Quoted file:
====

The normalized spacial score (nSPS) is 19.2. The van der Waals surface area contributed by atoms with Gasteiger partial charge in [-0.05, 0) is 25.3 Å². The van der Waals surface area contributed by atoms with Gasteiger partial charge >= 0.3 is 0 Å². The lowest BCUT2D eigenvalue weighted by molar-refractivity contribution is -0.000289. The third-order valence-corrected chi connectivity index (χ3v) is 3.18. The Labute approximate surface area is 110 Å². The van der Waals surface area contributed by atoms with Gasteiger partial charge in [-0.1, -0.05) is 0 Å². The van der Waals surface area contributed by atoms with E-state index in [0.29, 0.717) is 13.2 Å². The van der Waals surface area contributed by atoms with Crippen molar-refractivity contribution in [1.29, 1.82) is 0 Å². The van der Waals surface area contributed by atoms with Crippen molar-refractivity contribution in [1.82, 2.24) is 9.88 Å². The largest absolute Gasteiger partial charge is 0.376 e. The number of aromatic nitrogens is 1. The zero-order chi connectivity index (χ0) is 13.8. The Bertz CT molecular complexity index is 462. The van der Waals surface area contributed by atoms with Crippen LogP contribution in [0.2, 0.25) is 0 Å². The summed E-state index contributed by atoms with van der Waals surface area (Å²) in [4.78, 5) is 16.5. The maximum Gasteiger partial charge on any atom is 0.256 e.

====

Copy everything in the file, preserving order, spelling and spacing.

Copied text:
The normalized spacial score (nSPS) is 19.2. The van der Waals surface area contributed by atoms with Gasteiger partial charge in [-0.05, 0) is 25.3 Å². The van der Waals surface area contributed by atoms with Gasteiger partial charge >= 0.3 is 0 Å². The lowest BCUT2D eigenvalue weighted by molar-refractivity contribution is -0.000289. The third-order valence-corrected chi connectivity index (χ3v) is 3.18. The Labute approximate surface area is 110 Å². The van der Waals surface area contributed by atoms with Gasteiger partial charge in [-0.1, -0.05) is 0 Å². The van der Waals surface area contributed by atoms with E-state index in [0.29, 0.717) is 13.2 Å². The van der Waals surface area contributed by atoms with Crippen molar-refractivity contribution in [1.29, 1.82) is 0 Å². The van der Waals surface area contributed by atoms with Crippen molar-refractivity contribution in [1.82, 2.24) is 9.88 Å². The largest absolute Gasteiger partial charge is 0.376 e. The number of aromatic nitrogens is 1. The zero-order chi connectivity index (χ0) is 13.8. The Bertz CT molecular complexity index is 462. The van der Waals surface area contributed by atoms with Crippen LogP contribution in [0.2, 0.25) is 0 Å². The summed E-state index contributed by atoms with van der Waals surface area (Å²) in [4.78, 5) is 16.5. The maximum Gasteiger partial charge on any atom is 0.256 e.